Documentary Now!

I visited a friend in her new townhouse in Herndon this week. We befriended one another in an 8th grade science class, bonded over a shared love for garlic and music, and have kept in touch since then, loyal and sporadic.

The townhouse is one of many in a curving sheet that reminded me of a set of impenetrably perfect veneers you might obtain from a plastic surgeon. In V, Thomas Pynchon writes in gruesome detail about the intricacies of a nose job, and I imagine veneers are the same kind of thing. You’d have to shave down the original teeth into scary, jagged posts for the veneers to fix onto. Vampiric fangs covered over by placid perfection, developers’ lust for gobbling new land. The townhouses, uniform and gleaming, shared that disquieting lack of history and imperfection.

The rhythms of our lives have changed significantly since we talked about pores and braces and first dates. I met up with my friend after she got off work, at around 6:00 PM, and by 10:00 I was on the way home while she and her two roommates prepared packed lunches to take to work the next day. We sat at her kitchen table and talked about how bizarre all the change has felt, the way we sometimes wake up feeling like uncertain children and other days wake up with no patience for anything that stands in the way of powering through the day’s work.

Luckily, the timing put me on an empty, highspeed stretch of the toll road in time to catch Icelandic performance artist Ragnar Kjartansson talk about a collaboration with The National, in which the band played “Sorrow” for six hours straight, on NPR. I heard The National perform the song in Richmond a few years ago, and many many times while falling asleep on overnight buses and trains during the winter I backpacked in eastern Europe. With all of the traffic constantly choking northern Virginia, accelerating to 75 on an clear road is a rare pleasure.

Similarly, it had been a while since I read a quick, satisfying page turner. I burned through Where’d You Go, Bernadette? this week and thought it was lovely and surprising. The story is a series of emails, letters, notes, magazine articles, transcripts of TED talks, and occasional bursts of narration that create a frame for the story. It was unpredictable and wild, but somehow it managed to feel plausible the way Bringing Up Baby or Big Trouble do–you sense that life is generally too mundane to ever produce a series of such fantastic events, but while lost in the story you get excited thinking for a moment that it might be possible. I’ve also rarely read a book that embraces so many timely references to popular culture and technology–it probably won’t age well, but reading it today, it felt uncommonly present.

This week also brought a lovely gift that I’ve been anticipating all summer–Fred Armisen and Bill Hader’s IFC collaboration, Documentary Now! The Atlantic‘s review sums up the season and it sounds super promising, with the added bonus of putting all the things I learned in the Documentary Film class I took in college to good use.

I also wrote something new for XO Jane, and I’m afraid of the comment section, so if you happen to take a look, please feel free to relay any non-trolly things people may have said. Over 400 readers have shared it, which is frankly terrifying, but it felt good to push myself to think about ghosting from a contrarian perspective. I’ve got new work coming out in early September through an outlet I’m really excited about and a handful of pitches floating around still, and I’ll post them all here when the time comes.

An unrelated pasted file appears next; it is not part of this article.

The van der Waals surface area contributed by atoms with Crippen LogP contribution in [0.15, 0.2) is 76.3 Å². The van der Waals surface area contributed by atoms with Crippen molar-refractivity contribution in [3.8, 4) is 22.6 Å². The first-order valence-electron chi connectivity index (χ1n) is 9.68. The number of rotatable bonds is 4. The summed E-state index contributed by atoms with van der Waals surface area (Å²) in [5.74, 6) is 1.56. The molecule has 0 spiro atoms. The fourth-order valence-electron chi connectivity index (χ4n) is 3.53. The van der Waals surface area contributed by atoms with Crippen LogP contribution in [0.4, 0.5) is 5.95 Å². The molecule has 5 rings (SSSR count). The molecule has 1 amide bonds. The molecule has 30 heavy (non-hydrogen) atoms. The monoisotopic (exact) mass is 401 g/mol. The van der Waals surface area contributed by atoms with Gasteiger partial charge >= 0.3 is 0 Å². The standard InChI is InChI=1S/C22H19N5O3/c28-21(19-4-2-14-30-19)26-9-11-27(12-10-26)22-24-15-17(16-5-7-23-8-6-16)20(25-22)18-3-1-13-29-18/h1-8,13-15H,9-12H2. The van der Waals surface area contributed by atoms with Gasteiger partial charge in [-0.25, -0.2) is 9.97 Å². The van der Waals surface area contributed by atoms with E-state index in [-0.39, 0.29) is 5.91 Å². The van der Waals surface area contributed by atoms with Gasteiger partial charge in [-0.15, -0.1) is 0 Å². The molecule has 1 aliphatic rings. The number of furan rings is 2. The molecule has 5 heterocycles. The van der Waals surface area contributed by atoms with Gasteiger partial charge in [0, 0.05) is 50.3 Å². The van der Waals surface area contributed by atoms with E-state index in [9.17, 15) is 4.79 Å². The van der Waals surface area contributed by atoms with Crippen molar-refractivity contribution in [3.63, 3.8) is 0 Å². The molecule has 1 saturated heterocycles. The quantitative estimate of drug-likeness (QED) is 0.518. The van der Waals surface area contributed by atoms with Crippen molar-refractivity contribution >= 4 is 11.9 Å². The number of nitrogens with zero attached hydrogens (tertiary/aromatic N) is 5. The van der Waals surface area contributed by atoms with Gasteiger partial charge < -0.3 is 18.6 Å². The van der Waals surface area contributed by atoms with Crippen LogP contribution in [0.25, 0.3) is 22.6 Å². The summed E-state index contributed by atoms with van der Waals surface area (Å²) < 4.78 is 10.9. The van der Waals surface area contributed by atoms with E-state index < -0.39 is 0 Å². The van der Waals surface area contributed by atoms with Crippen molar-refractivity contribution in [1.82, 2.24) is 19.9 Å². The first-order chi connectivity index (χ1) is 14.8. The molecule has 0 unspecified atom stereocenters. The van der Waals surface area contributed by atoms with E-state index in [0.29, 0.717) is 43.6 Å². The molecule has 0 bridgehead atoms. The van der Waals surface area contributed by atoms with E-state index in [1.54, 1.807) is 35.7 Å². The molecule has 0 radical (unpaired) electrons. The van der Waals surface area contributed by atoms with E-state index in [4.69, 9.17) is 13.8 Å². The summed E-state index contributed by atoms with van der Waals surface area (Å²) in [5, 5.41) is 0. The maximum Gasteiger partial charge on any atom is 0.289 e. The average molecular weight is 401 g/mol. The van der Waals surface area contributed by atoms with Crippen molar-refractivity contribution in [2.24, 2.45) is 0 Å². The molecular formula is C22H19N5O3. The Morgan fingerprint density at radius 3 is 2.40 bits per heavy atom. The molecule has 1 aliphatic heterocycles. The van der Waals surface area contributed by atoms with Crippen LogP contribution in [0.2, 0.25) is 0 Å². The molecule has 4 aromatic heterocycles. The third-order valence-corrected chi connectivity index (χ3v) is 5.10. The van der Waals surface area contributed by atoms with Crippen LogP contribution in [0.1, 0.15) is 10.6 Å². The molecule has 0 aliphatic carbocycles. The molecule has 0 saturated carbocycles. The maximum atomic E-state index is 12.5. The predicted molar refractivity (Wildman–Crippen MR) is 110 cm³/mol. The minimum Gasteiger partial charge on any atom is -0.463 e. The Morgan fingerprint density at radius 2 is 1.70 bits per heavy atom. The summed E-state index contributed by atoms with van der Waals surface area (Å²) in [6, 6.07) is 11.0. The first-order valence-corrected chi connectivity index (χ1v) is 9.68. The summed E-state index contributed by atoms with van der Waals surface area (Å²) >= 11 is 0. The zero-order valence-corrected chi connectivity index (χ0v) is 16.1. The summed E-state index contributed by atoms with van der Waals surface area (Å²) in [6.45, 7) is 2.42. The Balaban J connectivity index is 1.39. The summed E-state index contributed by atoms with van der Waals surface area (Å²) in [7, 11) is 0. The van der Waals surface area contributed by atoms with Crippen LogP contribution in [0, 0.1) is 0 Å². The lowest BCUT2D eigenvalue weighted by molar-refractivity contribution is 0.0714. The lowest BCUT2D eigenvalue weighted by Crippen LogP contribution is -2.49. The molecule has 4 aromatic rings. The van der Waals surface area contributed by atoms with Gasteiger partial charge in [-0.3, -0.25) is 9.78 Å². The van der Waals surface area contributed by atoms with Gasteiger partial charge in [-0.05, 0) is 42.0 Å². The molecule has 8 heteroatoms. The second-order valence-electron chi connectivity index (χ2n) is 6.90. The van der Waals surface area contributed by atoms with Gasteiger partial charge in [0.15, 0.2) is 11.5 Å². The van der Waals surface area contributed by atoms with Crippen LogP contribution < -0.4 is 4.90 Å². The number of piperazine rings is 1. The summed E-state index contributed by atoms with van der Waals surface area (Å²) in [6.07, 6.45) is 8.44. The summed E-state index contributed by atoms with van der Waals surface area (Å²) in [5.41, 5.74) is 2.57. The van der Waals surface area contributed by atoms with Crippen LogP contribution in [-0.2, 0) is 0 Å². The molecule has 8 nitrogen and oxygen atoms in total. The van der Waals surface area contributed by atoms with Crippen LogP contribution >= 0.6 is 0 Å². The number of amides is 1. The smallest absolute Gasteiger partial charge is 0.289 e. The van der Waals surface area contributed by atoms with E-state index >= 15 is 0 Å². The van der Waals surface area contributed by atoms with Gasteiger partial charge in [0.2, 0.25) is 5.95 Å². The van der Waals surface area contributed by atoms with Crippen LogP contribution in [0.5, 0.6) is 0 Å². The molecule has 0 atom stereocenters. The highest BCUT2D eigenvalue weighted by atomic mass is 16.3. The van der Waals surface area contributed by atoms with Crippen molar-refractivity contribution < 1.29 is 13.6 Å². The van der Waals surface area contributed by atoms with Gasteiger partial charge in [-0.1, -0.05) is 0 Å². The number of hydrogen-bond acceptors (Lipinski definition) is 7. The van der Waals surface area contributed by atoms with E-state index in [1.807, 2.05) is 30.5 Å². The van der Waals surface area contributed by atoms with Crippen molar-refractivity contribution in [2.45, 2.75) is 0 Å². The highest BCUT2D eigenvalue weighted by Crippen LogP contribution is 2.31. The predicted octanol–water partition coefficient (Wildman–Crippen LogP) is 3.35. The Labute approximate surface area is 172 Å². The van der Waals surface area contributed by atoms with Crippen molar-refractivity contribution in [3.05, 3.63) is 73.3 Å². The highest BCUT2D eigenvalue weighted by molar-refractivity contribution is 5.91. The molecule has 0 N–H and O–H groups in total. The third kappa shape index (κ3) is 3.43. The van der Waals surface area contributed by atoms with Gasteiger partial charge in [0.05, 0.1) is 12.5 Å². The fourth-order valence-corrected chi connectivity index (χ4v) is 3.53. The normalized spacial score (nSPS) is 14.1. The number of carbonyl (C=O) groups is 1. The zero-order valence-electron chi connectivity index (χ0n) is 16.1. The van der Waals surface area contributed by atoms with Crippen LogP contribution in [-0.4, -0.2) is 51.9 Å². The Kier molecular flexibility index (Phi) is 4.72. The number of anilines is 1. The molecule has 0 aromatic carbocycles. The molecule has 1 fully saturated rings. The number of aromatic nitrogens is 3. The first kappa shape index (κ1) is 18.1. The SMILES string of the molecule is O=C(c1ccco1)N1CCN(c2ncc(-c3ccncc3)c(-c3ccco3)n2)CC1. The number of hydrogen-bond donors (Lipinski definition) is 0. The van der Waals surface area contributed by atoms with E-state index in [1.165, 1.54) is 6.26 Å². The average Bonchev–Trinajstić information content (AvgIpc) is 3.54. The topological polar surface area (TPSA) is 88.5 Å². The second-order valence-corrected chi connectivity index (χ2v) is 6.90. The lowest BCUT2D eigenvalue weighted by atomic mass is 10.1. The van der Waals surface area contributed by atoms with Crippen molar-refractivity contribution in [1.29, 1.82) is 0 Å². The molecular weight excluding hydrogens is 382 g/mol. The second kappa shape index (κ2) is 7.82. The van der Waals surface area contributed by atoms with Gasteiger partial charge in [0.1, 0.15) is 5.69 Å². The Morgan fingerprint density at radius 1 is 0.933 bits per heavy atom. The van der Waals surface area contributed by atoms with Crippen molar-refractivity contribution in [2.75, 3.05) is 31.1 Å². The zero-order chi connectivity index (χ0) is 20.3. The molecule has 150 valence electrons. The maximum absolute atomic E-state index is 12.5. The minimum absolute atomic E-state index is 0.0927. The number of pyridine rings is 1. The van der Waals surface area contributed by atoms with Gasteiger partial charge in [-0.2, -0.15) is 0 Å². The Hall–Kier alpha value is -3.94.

Maybe it’s a product of largely working from home, but I’ve been getting rid of things like crazy this summer. T-shirts, uncomfortable pajamas, jewelry I’ve pushed out of the way to find the jewelry I actually wear, books I didn’t like (see ya, Anthem), sheets from the extra long twin bed in my first college dorm room–I’m itchy to see it go.

And the getting-rid-of-things spree has been reciprocated in other areas of my life. This week has featured a soundtrack of songs that have punched me in my post-breakup heart. My favorite Rilo Kiley album, this and this and especially this by Grandaddy, and also a lot of Sondre Lerche and The Strokes which never fail to cheer me up. Change is sometimes rough, but at least there’s good music out there, ya know?

Obituary for my boots

Old boots, new boots.

Trusty old boots; new boots yet unlaced.

When I was eighteen, I bought a pair of boots. They had seams and laces and soles that clicked loudly across my high school’s faded linoleum floors.

They were edgier than any shoes I had owned. I let them sit in their white box for a few days, wrapped loosely in tissue paper, before I worked up the nerve to wear them. But soon, pulling on those boots became part of my routine. The stiff leather creased and sagged until it was pliable and soft, folded around my toes and ankles and fraying into a fine hairy fringe near the zipper.

I was sitting under a tree on a warm spring day, talking to my then-boyfriend on the phone, when I noticed the first signs of deterioration: a long, deep fissure between the heel and the sole where the bottom had worn thin. By then, I’d been wearing those boots for two years and in all kinds of weather, from trekking across Grounds in rain, sun, snow, fall leaves, grass, and gravel to stepping in sticky spilled drinks at parties.

The second blow came during the following winter. I had worn those comfortable boots to awkward first dates, UVa’s annual the Lighting of the Lawn, noisy family gatherings, the library. In my wardrobe of plain dresses, band t-shirts, and denim, those boots made my look just a little bit more interesting. But as I sat through a chapter meeting one winter afternoon, I felt something shift and realized that the sole had finally cracked right in half, across the broadest part of my foot just before my arch.